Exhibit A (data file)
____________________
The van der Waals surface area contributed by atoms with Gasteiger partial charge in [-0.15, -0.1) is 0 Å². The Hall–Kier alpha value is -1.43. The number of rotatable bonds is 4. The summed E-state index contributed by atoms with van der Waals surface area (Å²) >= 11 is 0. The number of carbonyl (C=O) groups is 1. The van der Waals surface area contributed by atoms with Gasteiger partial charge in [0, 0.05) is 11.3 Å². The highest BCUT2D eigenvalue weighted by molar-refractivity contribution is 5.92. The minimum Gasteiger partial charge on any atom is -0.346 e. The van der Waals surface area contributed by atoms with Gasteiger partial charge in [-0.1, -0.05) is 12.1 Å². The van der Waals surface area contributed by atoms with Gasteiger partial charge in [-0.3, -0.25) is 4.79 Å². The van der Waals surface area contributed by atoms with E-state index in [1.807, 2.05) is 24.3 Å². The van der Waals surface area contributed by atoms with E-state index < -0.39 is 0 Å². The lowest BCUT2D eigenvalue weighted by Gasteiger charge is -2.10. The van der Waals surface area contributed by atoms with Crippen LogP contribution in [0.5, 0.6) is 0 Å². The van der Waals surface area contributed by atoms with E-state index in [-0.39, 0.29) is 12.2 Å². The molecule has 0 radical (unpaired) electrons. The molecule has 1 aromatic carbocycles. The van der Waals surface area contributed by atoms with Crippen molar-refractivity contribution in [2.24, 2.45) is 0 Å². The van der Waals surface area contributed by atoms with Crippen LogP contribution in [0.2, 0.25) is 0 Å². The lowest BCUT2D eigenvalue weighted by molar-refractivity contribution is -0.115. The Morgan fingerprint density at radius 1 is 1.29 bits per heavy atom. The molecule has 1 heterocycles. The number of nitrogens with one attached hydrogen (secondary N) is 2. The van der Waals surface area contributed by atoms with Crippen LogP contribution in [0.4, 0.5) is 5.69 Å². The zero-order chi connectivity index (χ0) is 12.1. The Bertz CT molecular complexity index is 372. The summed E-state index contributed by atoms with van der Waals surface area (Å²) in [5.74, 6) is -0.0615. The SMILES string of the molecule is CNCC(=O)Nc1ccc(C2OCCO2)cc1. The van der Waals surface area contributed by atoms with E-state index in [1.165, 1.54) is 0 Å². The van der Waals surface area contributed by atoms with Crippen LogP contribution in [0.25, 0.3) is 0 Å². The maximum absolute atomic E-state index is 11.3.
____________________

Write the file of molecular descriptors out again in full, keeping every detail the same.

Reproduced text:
The van der Waals surface area contributed by atoms with Gasteiger partial charge in [-0.15, -0.1) is 0 Å². The Hall–Kier alpha value is -1.43. The number of rotatable bonds is 4. The summed E-state index contributed by atoms with van der Waals surface area (Å²) >= 11 is 0. The number of carbonyl (C=O) groups is 1. The van der Waals surface area contributed by atoms with Gasteiger partial charge in [0, 0.05) is 11.3 Å². The highest BCUT2D eigenvalue weighted by molar-refractivity contribution is 5.92. The minimum Gasteiger partial charge on any atom is -0.346 e. The van der Waals surface area contributed by atoms with Gasteiger partial charge in [-0.1, -0.05) is 12.1 Å². The van der Waals surface area contributed by atoms with Gasteiger partial charge in [-0.3, -0.25) is 4.79 Å². The van der Waals surface area contributed by atoms with E-state index in [1.807, 2.05) is 24.3 Å². The van der Waals surface area contributed by atoms with E-state index < -0.39 is 0 Å². The lowest BCUT2D eigenvalue weighted by Gasteiger charge is -2.10. The van der Waals surface area contributed by atoms with Crippen LogP contribution in [0.5, 0.6) is 0 Å². The van der Waals surface area contributed by atoms with E-state index in [-0.39, 0.29) is 12.2 Å². The molecule has 0 radical (unpaired) electrons. The molecule has 1 aromatic carbocycles. The van der Waals surface area contributed by atoms with Crippen molar-refractivity contribution in [2.24, 2.45) is 0 Å². The van der Waals surface area contributed by atoms with Crippen LogP contribution in [0.2, 0.25) is 0 Å². The lowest BCUT2D eigenvalue weighted by molar-refractivity contribution is -0.115. The Morgan fingerprint density at radius 1 is 1.29 bits per heavy atom. The molecule has 1 heterocycles. The number of nitrogens with one attached hydrogen (secondary N) is 2. The van der Waals surface area contributed by atoms with Crippen LogP contribution in [0.4, 0.5) is 5.69 Å². The zero-order chi connectivity index (χ0) is 12.1. The Bertz CT molecular complexity index is 372. The summed E-state index contributed by atoms with van der Waals surface area (Å²) in [5.74, 6) is -0.0615. The SMILES string of the molecule is CNCC(=O)Nc1ccc(C2OCCO2)cc1. The van der Waals surface area contributed by atoms with E-state index in [1.165, 1.54) is 0 Å². The van der Waals surface area contributed by atoms with Crippen LogP contribution in [0.25, 0.3) is 0 Å². The maximum absolute atomic E-state index is 11.3.